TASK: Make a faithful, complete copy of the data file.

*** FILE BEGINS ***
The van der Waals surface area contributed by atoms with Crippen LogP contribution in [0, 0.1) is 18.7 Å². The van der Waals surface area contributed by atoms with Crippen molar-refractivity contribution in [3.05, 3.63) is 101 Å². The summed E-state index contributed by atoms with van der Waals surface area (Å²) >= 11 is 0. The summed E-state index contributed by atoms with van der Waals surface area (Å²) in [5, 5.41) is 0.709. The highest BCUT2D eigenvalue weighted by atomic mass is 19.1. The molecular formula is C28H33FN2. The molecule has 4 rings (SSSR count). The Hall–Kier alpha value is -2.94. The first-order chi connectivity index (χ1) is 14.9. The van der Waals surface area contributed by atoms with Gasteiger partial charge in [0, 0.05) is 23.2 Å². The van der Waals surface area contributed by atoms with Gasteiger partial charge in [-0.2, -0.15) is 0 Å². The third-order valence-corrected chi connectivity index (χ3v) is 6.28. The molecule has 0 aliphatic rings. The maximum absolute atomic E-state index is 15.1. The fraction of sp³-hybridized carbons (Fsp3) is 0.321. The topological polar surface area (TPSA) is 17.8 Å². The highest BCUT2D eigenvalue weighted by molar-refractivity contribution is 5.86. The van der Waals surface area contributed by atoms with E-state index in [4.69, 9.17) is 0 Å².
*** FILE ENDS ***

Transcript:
The van der Waals surface area contributed by atoms with Crippen LogP contribution in [0, 0.1) is 18.7 Å². The van der Waals surface area contributed by atoms with Crippen molar-refractivity contribution in [3.05, 3.63) is 101 Å². The summed E-state index contributed by atoms with van der Waals surface area (Å²) >= 11 is 0. The summed E-state index contributed by atoms with van der Waals surface area (Å²) in [5, 5.41) is 0.709. The highest BCUT2D eigenvalue weighted by atomic mass is 19.1. The molecular formula is C28H33FN2. The molecule has 4 rings (SSSR count). The Hall–Kier alpha value is -2.94. The first-order chi connectivity index (χ1) is 14.9. The van der Waals surface area contributed by atoms with Gasteiger partial charge in [0, 0.05) is 23.2 Å². The van der Waals surface area contributed by atoms with Gasteiger partial charge in [-0.2, -0.15) is 0 Å². The third-order valence-corrected chi connectivity index (χ3v) is 6.28. The molecule has 0 aliphatic rings. The maximum absolute atomic E-state index is 15.1. The fraction of sp³-hybridized carbons (Fsp3) is 0.321. The topological polar surface area (TPSA) is 17.8 Å². The highest BCUT2D eigenvalue weighted by molar-refractivity contribution is 5.86. The van der Waals surface area contributed by atoms with E-state index in [4.69, 9.17) is 0 Å².